Humanitarian projects

Support for flood victims begins to arrive in Burma

06.06.2008

Despair and bewilderment: A young mother and her child contemplate the ruins of their home (photo: German Agro Action)

Report from German Agro Action coordinator Ralph Dickerhof

Dortmund. NAK-karitativ, the relief organisation of the New Apostolic Church, has after much hesitation decided to support the emergency relief efforts of German Agro Action in Myanmar (Burma). The emergency relief funds earmarked for this contribution amount to some 50,000 Euros, which will finally come to the aid of the victims.

The board of NAK-karitativ had well-founded reservations about sending a financial contribution: the political situation, the country’s inhumane regime, and the uncertainty as to whether the aid would even reach the disaster victims. It was only after a report from German Agro Action staff arrived directly from the disaster area that this assessment was changed.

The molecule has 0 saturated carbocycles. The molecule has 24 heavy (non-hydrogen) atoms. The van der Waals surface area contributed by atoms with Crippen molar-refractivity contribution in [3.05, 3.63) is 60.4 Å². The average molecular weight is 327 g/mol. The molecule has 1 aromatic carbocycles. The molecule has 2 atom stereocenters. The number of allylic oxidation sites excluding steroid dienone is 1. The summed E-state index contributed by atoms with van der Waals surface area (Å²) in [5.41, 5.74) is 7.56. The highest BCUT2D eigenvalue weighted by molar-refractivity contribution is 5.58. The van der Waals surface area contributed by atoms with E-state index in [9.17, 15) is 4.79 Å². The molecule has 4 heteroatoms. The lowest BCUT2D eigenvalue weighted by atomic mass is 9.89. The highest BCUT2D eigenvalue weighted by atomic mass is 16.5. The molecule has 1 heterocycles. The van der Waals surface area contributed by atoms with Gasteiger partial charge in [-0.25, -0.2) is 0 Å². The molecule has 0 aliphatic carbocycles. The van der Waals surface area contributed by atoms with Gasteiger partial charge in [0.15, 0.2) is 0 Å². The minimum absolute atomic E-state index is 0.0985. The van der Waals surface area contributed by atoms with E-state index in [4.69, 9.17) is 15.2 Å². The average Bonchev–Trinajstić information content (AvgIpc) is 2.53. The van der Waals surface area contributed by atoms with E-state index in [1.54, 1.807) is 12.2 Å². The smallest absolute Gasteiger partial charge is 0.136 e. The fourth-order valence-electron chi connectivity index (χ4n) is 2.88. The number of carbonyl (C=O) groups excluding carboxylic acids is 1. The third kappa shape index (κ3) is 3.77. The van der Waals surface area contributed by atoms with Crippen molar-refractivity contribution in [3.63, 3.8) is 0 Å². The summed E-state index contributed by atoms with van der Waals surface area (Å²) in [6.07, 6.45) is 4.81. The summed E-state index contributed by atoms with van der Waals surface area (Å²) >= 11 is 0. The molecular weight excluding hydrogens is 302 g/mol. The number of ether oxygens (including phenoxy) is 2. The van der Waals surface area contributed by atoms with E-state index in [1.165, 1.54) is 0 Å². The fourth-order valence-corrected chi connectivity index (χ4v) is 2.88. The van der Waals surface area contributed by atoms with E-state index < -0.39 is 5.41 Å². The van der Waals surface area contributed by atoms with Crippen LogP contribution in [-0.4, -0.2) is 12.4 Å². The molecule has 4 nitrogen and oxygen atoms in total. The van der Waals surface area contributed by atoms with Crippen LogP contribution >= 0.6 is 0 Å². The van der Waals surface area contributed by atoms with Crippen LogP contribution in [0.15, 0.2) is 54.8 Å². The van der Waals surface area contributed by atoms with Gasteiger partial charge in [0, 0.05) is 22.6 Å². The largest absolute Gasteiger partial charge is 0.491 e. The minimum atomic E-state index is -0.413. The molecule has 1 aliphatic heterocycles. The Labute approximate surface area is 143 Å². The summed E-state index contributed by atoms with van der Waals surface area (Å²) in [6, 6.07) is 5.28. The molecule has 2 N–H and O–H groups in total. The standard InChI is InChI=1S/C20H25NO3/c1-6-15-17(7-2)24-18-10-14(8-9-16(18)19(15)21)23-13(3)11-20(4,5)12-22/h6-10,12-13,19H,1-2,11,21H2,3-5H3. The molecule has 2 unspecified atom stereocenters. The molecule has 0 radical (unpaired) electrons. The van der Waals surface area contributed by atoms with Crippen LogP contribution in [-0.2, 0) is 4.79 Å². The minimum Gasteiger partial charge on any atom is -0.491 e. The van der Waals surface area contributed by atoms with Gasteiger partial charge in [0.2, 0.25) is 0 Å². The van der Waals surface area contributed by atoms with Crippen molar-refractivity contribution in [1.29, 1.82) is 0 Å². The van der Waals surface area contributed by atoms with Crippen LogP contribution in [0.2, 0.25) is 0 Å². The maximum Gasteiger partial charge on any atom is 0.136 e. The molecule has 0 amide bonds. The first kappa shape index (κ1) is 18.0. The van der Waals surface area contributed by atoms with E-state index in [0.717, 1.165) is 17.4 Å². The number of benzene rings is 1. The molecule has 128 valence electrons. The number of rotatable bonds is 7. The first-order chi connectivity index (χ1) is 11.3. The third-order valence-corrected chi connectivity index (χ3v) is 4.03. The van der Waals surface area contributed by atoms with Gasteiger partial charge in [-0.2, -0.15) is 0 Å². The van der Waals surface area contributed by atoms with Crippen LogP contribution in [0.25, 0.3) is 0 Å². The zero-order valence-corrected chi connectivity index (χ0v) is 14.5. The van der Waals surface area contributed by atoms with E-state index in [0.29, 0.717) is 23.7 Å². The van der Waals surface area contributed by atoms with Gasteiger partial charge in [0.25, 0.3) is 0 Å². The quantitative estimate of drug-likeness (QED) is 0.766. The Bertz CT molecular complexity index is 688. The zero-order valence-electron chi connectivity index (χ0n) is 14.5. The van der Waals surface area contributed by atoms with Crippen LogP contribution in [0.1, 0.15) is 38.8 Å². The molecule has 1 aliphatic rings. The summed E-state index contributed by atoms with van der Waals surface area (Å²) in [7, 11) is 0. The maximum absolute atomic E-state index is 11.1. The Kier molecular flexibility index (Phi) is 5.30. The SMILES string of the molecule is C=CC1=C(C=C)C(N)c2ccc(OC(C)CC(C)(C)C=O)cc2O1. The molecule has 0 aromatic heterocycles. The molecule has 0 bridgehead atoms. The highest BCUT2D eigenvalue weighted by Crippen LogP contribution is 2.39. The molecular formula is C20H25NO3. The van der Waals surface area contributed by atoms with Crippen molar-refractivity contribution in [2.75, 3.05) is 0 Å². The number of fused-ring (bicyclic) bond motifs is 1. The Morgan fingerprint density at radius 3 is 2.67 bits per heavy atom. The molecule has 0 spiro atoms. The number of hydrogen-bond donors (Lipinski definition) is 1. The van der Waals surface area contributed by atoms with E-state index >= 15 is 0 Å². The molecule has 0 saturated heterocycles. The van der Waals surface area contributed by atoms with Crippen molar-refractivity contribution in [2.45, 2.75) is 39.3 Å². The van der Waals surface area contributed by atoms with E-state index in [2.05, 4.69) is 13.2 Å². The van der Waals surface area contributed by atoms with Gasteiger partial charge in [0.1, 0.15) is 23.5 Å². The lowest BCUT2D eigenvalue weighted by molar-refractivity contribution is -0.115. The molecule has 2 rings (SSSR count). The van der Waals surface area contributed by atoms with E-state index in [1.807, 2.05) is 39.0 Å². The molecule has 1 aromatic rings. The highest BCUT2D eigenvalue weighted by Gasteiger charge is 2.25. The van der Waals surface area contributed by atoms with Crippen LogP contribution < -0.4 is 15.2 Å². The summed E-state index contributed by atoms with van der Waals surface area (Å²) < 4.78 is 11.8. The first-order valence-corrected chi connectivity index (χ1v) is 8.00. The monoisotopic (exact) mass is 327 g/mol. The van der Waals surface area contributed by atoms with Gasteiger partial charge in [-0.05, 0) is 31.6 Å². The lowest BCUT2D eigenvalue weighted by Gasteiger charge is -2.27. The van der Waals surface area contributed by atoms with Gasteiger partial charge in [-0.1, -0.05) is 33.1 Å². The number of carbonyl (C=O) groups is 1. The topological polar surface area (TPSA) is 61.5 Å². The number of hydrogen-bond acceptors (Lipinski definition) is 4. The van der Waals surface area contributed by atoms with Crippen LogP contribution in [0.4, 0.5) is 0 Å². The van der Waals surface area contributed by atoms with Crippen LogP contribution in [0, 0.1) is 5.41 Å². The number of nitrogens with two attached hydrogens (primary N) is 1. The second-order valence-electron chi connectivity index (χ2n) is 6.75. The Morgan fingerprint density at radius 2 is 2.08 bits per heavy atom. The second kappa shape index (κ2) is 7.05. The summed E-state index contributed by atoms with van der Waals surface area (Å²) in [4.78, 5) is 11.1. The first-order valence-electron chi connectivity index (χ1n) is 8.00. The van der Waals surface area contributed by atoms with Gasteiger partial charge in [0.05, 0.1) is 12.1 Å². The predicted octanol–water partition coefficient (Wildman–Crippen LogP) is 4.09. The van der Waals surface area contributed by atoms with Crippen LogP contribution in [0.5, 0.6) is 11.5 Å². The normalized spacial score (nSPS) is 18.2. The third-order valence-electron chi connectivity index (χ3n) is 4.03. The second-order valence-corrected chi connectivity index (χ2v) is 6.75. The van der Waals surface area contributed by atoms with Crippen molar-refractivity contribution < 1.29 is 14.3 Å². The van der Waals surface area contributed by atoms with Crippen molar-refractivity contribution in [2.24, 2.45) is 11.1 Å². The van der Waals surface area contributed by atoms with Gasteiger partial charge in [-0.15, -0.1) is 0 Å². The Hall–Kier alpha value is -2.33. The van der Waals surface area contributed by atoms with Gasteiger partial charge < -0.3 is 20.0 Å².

Ralph Dickerhof, the responsible coordinator of German Agro Action, reports as follows: “Three sets of tired, sad eyes are looking at me. These Burmese colleagues returned last night from the city of Bogale. They are part of the first team sent in by German Agro Action who had dared to make the journey south eight days ago in order to find out how and where we might be able to help there. (…) Two weeks after the devastating tropical storm, we have managed to establish a very functional supply chain. Here in Yangon, the former capital of Myanmar, we have been able to acquire the relief supplies—at astonishingly stable and favourable prices for the time being. As a result we have not yet had to import any materials by aircraft—and are thus able to save some time, money, and energy. (...) Five rented trucks now comprise a shuttle service. They are loaded daily with approximately five tons of supplies and driven to the city of Bogale. The trip takes at least five hours. Streets flooded by tropical rains, along with rotten wooden bridges and control points, create obstacles along the way. For foreigners this is usually the end of the road, but so far the military checkpoints have fortunately not caused any problems for our local workers or relief supplies.”